Nor did Gia Long encourage France. He realized that he owed an “eternal debt” to Pigneau rather than to France, and he discharged the obligation to his late mentor by tolerating Christianity. Also, perceiving that the European powers would sooner or later try to dominate Asia, he prudently avoided any gestures that would give them an advantage. Thus, while he welcomed some Western imports, he granted the French no favors. He deliberately withdrew into the kind of isolation that China had also adopted in defense against the West, even modeling his capital at Hue on Beijing, a walled “forbidden city.” As his reign neared its close, he selected an heir whom he knew to be xenophobic. Pigneau’s dream of consolidating French influence in Vietnam had evaporated.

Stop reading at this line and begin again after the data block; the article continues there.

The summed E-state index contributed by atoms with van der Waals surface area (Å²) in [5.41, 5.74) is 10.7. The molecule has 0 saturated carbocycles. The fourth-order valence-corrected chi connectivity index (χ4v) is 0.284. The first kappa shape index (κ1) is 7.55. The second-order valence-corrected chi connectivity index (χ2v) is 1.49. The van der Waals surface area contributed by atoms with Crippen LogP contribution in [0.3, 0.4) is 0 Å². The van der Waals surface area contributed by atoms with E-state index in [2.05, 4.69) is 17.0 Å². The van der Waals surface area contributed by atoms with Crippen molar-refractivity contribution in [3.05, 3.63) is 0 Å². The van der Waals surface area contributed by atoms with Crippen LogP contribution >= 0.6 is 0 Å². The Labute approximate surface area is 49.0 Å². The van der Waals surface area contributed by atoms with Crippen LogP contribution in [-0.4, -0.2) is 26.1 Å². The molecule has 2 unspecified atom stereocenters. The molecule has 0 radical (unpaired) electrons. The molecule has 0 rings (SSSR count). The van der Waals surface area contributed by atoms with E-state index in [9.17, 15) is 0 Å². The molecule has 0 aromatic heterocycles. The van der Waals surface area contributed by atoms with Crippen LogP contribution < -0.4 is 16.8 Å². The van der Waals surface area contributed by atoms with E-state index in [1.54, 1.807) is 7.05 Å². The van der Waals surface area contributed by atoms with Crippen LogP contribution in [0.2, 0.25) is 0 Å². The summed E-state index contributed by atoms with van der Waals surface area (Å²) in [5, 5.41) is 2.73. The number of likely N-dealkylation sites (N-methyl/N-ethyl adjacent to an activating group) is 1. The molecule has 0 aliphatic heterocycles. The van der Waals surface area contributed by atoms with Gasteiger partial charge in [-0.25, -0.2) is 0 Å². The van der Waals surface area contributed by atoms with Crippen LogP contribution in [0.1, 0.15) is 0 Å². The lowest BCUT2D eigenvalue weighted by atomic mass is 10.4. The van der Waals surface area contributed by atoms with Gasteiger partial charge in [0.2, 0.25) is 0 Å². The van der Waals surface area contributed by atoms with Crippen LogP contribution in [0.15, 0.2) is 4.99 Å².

In 1819, following the Napoleonic wars, when European merchants again contemplated commerce with Asia, Chaigneau tried to resurrect the dream. But Gia Long died during Chaigneau’s absence in the West, and his successor, Minh Mang, sensing that concessions to France would erode his sovereignty, rebuffed proposed pacts. He similarly spurned the first American to set foot in Vietnam, a Captain John White of Salem, whose clipper ship visited Saigon in 1820. He sus¬pected unrestricted commerce might eventually open Vietnam to Eu¬ropean domination, and he obliquely communicated his concern in a reply to a request from Louis XVIII that he accord privileges to France: “If your compatriots desire to trade with our kingdom, it is only reasonable that they conform to its laws.”